Monday, November 16, 2009

Rule Number One: "Take Power When It's Given to You"

Marching Women

Walter Laqueur’s 1917 is a wonderful overview of both the year 1917 and the historiography surrounding it. Let me just hit on a few of his more interesting points about the year and its place in history.

Unlike the French Revolution, historians were largely unable to analyze new primary sources related to the Russian Revolution as a result of the closed society that guarded these documents. So the debate over the Russian Revolution was largely been confined to the meaning of events right up until 1991, as opposed to debating what actually happened. One crucial question about meaning is whether to accept the Marxist contention that 1917 was a deep, structural transformation of society rather than an accident or conspiracy.

The counter-revolution saw things differently: the Bolsheviks defeated their enemies because they exploited a series of bizarre and tragic circumstances that led to an unprecedented power vacuum. There was nothing inevitable about the triumph of the Bolsheviks—once a tiny minority even within the greater socialist movement--in Russia. In light of subsequent events in Russia, which really did transform society in fundamental ways, this argument is unconvincing. But Laqueur also points out one weakness in the Marxist argument that the year 1917 was really the inevitable result of historical processes and irresistible social pressures. If the first revolution of 1917, the one that resulted in the Provincial Government, represented the victory of the bourgeoisie, is it possible that real socialists actually replaced the bourgeoisie less than one year later, in the October Revolution of 1917?

Laqueur also looks at the victory of the Bolsheviks over their socialist rivals. It’s one thing to look at why the Tsar lost credibility and the Kadet party failed to make a commitment to the kind of radical reform the country needed. It’s even possible to understand that Kerensky’s Provincial Government was too attached to the war effort to survive failed military offensives against the Germans. But why did the Bolsheviks prevail against the Mensheviks and Social Revolutionaries, who were each much larger socialist parties? Laqueur thinks that most historians have accepted the premise that the Mensheviks weren’t equipped to compete with the Bolsheviks. Although they were much larger, they accepted the traditional Marxist theory that socialist revolution was not appropriate in backward Russia, which lagged far behind the West in terms of economic development as well as political maturity. The Mensheviks were, at first, more numerous than the Bolsheviks, but they had no will to power, and were even committed to a measure of democracy.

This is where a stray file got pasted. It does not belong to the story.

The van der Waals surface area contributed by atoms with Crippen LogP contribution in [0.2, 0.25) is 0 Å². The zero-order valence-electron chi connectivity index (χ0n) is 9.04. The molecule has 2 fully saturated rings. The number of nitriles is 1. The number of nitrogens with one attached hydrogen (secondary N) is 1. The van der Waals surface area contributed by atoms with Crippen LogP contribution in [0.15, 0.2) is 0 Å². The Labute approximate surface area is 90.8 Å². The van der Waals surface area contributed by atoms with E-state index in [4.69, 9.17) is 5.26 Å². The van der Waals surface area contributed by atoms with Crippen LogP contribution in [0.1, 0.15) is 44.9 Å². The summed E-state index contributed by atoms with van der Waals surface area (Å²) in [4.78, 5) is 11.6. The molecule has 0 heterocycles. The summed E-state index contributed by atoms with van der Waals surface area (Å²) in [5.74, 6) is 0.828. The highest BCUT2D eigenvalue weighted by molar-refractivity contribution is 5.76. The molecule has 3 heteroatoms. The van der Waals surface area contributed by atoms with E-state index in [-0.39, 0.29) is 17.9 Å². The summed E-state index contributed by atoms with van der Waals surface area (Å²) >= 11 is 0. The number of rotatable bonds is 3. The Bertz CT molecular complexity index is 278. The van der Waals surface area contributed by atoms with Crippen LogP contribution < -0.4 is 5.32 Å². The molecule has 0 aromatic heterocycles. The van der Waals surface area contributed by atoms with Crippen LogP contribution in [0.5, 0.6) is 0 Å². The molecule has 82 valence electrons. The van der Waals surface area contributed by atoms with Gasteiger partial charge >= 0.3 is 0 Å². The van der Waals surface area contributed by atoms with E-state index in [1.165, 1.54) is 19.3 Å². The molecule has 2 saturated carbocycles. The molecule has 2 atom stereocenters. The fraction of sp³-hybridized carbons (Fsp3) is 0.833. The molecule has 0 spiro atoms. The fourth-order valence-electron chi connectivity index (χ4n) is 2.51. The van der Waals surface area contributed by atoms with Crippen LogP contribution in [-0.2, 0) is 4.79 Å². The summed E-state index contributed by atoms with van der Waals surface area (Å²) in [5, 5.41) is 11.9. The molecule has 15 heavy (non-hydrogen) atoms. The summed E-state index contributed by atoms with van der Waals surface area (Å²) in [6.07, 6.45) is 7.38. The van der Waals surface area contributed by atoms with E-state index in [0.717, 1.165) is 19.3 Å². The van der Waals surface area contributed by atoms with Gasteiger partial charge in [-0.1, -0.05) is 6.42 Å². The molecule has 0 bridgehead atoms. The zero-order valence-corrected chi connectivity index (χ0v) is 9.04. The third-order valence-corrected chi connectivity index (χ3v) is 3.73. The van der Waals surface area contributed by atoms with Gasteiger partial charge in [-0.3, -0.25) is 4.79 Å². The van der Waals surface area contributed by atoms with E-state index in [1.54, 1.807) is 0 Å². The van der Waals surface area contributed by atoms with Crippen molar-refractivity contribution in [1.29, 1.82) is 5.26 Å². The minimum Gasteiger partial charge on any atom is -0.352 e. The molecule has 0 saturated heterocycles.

The Social Revolutionaries were more complicated. Were they or were they not capable of competing for power with the Bolsheviks? The Social Revolutionaries were by far the largest socialist party in Russia. But they were seriously divided into left-wing and right-wing faction—to say nothing of the Chernov center--and the left-wing faction was closer to the Bolsheviks than they were to their own center. They were rooted in the countryside, and almost by definition bereft of strong communication networks and mobilization strategies.

It’s true that the Bolsheviks had some significant advantages over their rivals. The Bolsheviks were well-organized, fervent, and willing to take power. They had no scruples about democracy. Moreover, the Bolsheviks were ideologically versatile. Lenin had scrapped large portions of Marxist theory by moving to seize power in Russia, but he had also thrown over Marxist theory by conveniently adopting the peasant-friendly land confiscation platform of his Social Revolutionary rivals. Indeed, Lenin at first also favored the liberation of the subject nationalities, which clearly conflicted to any notion of the solidarity of the working classes across national loyalties.

For Laqueur, one of the strange ironies of 1917 is that the Bolsheviks defeated their rivals and won Russia precisely because they had such a poor political position. That is to say, the Bolsheviks won because nobody else took them seriously and, more importantly, nobody else was willing to make a serious play for power at a time when power seemed to be so elusive and ephemeral. Laqueur sites that famous worker exclamation to the Social Revolutionary leader, Chernov: “Take power, you son of a bitch, when it’s given to you.”

Since Chernov had just witnessed the execution of the tsar followed by the gradual dissolution of the authority of the Provincial Government (which shared power with the Soviets even at the height of its authority), it’s no wonder that he wasn’t eager to “take power.” But once the Bolsheviks did take power, they became instantly locked in Civil War with reactionary opponents. And this being so, large portions of the Menshevik and Social Revolutionary Party were obviously unlikely to support the White Guards against any form of socialism.

Laqueur’s concluding remarks on the year 1917 and its place in history are notable, notwithstanding the fact that they undermine the premise of this blog. Laqueur says that 1917 was at first seen to be one of the central turning points in modern history. However, in retrospect, he feels that historians will see 1917 as only an early sign that the focus of world history was moving eastward toward China, India, and other countries. In hindsight, he thinks decolonization will loom much larger than anything that happened in Russia.

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